Authorities in Georgia have reportedly brought down a ring of perpetrators accused of stealing approximately $1.5 million from churches in 14 states.
The Fayette County Sheriff's Office recently announced the arrested of three suspects from Houston, Texas, involved in a ring of as many as 17 individuals alleged to have stolen donations from church mailboxes.
According to Fox 5 Atlanta, the ring operated out of Texas, with 36 Fayette County churches being robbed of around $154,000 in checks combined. The checks were deposited at Houston-area ATMs.
The ring was known to have traveled across the country to steal donation checks from church mailboxes during the peak of the COVID-19 pandemic when in-person worship would have been suspended or limited. The group robbed church mailboxes across the Midwest, Southeast and California.
Fayette County Sheriff Barry Babb said many people, especially the elderly, were mailing their checks to churches during the pandemic.
"Probably some of these churches might not have even been open during that time and these checks were piling up," he told Fox 5. "So they knew that when they hit a mailbox, which most of these cases these mailboxes were not secure mailboxes, they were able to take the mail."
Authorities are continuing to search for three additional suspects. Meanwhile, some local congregations have started locking their mailboxes.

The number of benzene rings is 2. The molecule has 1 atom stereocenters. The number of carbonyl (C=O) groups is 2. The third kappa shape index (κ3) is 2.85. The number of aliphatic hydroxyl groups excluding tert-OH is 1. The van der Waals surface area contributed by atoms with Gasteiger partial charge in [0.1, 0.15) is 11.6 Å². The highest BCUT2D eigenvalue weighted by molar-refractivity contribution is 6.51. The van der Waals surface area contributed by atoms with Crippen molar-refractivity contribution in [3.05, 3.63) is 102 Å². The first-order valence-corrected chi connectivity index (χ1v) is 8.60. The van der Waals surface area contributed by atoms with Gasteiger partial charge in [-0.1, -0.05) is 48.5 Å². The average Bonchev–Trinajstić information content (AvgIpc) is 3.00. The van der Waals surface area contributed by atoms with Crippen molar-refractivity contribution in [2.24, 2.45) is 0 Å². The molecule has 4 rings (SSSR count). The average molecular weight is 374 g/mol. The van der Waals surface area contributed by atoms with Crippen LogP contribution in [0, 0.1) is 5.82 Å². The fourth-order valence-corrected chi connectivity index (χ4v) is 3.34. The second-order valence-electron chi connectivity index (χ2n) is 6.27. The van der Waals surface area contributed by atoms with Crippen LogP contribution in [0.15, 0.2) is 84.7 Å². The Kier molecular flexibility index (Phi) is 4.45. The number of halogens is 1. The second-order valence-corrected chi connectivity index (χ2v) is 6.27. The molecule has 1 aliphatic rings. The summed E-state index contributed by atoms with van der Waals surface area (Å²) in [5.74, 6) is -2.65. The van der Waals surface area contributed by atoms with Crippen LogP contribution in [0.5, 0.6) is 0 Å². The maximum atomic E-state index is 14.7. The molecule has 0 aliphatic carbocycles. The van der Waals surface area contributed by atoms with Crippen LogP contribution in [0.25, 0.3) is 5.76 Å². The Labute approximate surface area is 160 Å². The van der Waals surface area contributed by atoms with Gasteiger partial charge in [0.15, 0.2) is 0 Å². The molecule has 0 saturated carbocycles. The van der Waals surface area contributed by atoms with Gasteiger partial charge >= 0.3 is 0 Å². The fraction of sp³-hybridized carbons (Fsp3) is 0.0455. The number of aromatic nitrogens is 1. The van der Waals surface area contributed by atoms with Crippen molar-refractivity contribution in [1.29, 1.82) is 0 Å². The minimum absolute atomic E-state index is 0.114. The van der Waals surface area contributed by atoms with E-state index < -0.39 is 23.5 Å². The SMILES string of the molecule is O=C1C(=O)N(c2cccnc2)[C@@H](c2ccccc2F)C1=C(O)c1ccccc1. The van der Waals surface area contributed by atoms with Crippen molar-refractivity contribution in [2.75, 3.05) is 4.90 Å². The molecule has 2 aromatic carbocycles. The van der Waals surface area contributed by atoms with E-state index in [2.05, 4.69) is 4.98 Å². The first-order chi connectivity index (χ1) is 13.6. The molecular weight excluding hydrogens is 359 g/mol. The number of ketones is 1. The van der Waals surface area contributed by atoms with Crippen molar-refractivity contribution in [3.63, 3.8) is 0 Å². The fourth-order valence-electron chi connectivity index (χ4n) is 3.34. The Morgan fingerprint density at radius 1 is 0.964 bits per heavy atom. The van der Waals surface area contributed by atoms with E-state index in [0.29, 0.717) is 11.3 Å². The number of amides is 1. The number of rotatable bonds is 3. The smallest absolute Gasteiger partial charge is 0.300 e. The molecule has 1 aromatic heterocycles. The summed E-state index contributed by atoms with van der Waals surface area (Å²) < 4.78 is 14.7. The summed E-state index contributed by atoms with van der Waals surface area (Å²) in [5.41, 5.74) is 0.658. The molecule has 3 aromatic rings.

Babb encouraged churches to offer online options for donations and tithes to minimize the risk of theft.
In recent years, police across the United States have busted groups in similar robberies.
Last year, Florida authorities arrested four individuals from a group of six who stole approximately $740,000 of donations from church mailboxes.
According to police, the group stole over 1,500 checks from 636 churches, operating out of Orlando and hitting congregations in Florida and elsewhere. They would then wire the money to Romania, their native country.
"This low-tech yet well-organized effort to steal hundreds of thousands of dollars' worth of mailed-in charitable donations — at a time when donations may have been most needed — has been stopped," Commissioner Rick Swearingen of the Florida Department of Law Enforcement said in a statement last year.
Last November, Mateus Vaduva of Baltimore, Maryland, pled guilty to being one of seven individuals who, from 2018 to 2021, stole over 3,000 donation checks from religious institutions in Virginia, Maryland and North Carolina, totaling approximately $1.3 million.
Vaduva and his peers "conducted the thefts by driving to roadside mailboxes of churches and other religious institutions and removing the mail, specifically targeting donation checks," the U.S. Attorney's Office in Maryland announced in a statement.
"As part of the scheme to defraud, Vaduva and other co-conspirators fraudulently opened bank accounts at victim financial institutions under false identities," stated the U.S. Attorney's Office.
"Conspiracy members often opened fictitious bank accounts with the aid of a conspiracy member that was an employee at one of the victim financial institutions."